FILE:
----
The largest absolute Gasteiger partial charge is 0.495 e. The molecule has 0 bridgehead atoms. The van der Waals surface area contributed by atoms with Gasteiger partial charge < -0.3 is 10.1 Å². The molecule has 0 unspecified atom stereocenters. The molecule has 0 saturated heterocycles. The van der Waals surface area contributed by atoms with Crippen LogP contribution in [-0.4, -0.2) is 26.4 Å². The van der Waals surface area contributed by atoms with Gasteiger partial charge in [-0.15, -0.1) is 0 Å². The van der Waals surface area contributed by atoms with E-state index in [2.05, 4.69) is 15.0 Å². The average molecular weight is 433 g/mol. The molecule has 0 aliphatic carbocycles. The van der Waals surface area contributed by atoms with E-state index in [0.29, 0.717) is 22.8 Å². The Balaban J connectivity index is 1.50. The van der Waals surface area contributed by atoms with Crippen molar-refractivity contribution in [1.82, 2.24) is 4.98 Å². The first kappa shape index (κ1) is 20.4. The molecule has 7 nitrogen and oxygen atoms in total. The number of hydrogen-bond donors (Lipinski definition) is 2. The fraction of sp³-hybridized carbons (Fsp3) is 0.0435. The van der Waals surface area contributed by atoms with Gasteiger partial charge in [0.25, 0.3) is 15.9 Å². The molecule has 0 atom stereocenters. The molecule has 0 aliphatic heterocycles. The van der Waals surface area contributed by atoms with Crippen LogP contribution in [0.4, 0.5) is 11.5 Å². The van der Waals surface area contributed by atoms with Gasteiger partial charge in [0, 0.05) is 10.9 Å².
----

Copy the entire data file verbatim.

The largest absolute Gasteiger partial charge is 0.495 e. The molecule has 0 bridgehead atoms. The van der Waals surface area contributed by atoms with Gasteiger partial charge < -0.3 is 10.1 Å². The molecule has 0 unspecified atom stereocenters. The molecule has 0 saturated heterocycles. The van der Waals surface area contributed by atoms with Crippen LogP contribution in [-0.4, -0.2) is 26.4 Å². The van der Waals surface area contributed by atoms with Gasteiger partial charge in [-0.15, -0.1) is 0 Å². The van der Waals surface area contributed by atoms with E-state index in [2.05, 4.69) is 15.0 Å². The average molecular weight is 433 g/mol. The molecule has 0 aliphatic carbocycles. The van der Waals surface area contributed by atoms with E-state index in [0.29, 0.717) is 22.8 Å². The Balaban J connectivity index is 1.50. The van der Waals surface area contributed by atoms with Crippen molar-refractivity contribution in [1.82, 2.24) is 4.98 Å². The first kappa shape index (κ1) is 20.4. The molecule has 7 nitrogen and oxygen atoms in total. The number of hydrogen-bond donors (Lipinski definition) is 2. The fraction of sp³-hybridized carbons (Fsp3) is 0.0435. The van der Waals surface area contributed by atoms with Gasteiger partial charge in [0.25, 0.3) is 15.9 Å². The molecule has 0 atom stereocenters. The molecule has 0 aliphatic heterocycles. The van der Waals surface area contributed by atoms with Crippen LogP contribution in [0.4, 0.5) is 11.5 Å². The van der Waals surface area contributed by atoms with Gasteiger partial charge in [0, 0.05) is 10.9 Å².